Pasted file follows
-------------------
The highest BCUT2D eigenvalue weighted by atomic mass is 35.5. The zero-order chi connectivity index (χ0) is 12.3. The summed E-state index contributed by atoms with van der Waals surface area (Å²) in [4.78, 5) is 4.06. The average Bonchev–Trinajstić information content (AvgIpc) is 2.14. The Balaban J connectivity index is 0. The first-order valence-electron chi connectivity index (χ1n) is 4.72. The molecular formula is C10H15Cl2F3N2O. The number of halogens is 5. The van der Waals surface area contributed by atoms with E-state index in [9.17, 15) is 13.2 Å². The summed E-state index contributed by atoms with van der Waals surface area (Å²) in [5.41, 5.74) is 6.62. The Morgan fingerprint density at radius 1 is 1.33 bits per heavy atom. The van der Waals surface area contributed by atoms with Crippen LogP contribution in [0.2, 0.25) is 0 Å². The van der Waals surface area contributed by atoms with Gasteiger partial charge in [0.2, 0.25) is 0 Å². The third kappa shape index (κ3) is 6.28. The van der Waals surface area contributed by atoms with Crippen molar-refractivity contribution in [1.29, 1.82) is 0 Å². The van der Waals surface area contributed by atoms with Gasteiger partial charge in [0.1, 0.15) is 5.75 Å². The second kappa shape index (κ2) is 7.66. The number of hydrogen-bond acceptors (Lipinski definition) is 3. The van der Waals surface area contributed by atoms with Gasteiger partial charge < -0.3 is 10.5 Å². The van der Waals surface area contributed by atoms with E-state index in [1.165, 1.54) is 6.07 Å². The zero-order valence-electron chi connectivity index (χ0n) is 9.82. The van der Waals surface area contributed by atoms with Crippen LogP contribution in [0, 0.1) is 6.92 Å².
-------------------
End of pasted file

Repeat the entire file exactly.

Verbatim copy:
The highest BCUT2D eigenvalue weighted by atomic mass is 35.5. The zero-order chi connectivity index (χ0) is 12.3. The summed E-state index contributed by atoms with van der Waals surface area (Å²) in [4.78, 5) is 4.06. The average Bonchev–Trinajstić information content (AvgIpc) is 2.14. The Balaban J connectivity index is 0. The first-order valence-electron chi connectivity index (χ1n) is 4.72. The molecular formula is C10H15Cl2F3N2O. The number of halogens is 5. The van der Waals surface area contributed by atoms with E-state index in [9.17, 15) is 13.2 Å². The summed E-state index contributed by atoms with van der Waals surface area (Å²) in [5.41, 5.74) is 6.62. The Morgan fingerprint density at radius 1 is 1.33 bits per heavy atom. The van der Waals surface area contributed by atoms with Crippen LogP contribution in [0.2, 0.25) is 0 Å². The van der Waals surface area contributed by atoms with Gasteiger partial charge in [0.2, 0.25) is 0 Å². The third kappa shape index (κ3) is 6.28. The van der Waals surface area contributed by atoms with Crippen molar-refractivity contribution in [1.29, 1.82) is 0 Å². The van der Waals surface area contributed by atoms with Gasteiger partial charge in [0.1, 0.15) is 5.75 Å². The second kappa shape index (κ2) is 7.66. The number of hydrogen-bond acceptors (Lipinski definition) is 3. The van der Waals surface area contributed by atoms with Gasteiger partial charge < -0.3 is 10.5 Å². The van der Waals surface area contributed by atoms with E-state index in [1.165, 1.54) is 6.07 Å². The zero-order valence-electron chi connectivity index (χ0n) is 9.82. The van der Waals surface area contributed by atoms with Crippen LogP contribution in [0, 0.1) is 6.92 Å².